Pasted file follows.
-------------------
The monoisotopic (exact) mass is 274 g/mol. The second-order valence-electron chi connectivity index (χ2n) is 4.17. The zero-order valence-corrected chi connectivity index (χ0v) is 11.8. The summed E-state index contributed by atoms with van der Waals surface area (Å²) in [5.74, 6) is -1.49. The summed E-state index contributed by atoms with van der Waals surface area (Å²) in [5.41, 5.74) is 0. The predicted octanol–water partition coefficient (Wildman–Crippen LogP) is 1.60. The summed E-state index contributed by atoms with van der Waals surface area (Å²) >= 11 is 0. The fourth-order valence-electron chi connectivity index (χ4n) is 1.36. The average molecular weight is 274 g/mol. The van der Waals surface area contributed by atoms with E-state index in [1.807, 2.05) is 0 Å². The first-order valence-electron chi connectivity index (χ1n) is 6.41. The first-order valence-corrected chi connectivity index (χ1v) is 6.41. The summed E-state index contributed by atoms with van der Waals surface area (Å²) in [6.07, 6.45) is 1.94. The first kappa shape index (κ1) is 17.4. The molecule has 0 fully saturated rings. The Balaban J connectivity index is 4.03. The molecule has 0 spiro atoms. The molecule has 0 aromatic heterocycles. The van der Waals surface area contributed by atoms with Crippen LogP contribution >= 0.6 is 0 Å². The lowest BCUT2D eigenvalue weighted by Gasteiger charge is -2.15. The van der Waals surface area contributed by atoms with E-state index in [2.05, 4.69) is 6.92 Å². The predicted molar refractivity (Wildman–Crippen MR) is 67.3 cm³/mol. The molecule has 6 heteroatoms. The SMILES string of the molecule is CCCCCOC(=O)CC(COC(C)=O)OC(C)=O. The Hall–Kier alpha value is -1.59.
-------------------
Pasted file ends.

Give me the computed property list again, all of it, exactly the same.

The monoisotopic (exact) mass is 274 g/mol. The second-order valence-electron chi connectivity index (χ2n) is 4.17. The zero-order valence-corrected chi connectivity index (χ0v) is 11.8. The summed E-state index contributed by atoms with van der Waals surface area (Å²) in [5.74, 6) is -1.49. The summed E-state index contributed by atoms with van der Waals surface area (Å²) in [5.41, 5.74) is 0. The predicted octanol–water partition coefficient (Wildman–Crippen LogP) is 1.60. The summed E-state index contributed by atoms with van der Waals surface area (Å²) >= 11 is 0. The fourth-order valence-electron chi connectivity index (χ4n) is 1.36. The average molecular weight is 274 g/mol. The van der Waals surface area contributed by atoms with E-state index in [1.807, 2.05) is 0 Å². The first-order valence-electron chi connectivity index (χ1n) is 6.41. The first-order valence-corrected chi connectivity index (χ1v) is 6.41. The summed E-state index contributed by atoms with van der Waals surface area (Å²) in [6.07, 6.45) is 1.94. The first kappa shape index (κ1) is 17.4. The molecule has 0 fully saturated rings. The Balaban J connectivity index is 4.03. The molecule has 0 spiro atoms. The molecule has 0 aromatic heterocycles. The van der Waals surface area contributed by atoms with Crippen LogP contribution >= 0.6 is 0 Å². The lowest BCUT2D eigenvalue weighted by Gasteiger charge is -2.15. The van der Waals surface area contributed by atoms with E-state index in [2.05, 4.69) is 6.92 Å². The predicted molar refractivity (Wildman–Crippen MR) is 67.3 cm³/mol. The molecule has 6 heteroatoms. The SMILES string of the molecule is CCCCCOC(=O)CC(COC(C)=O)OC(C)=O. The Hall–Kier alpha value is -1.59.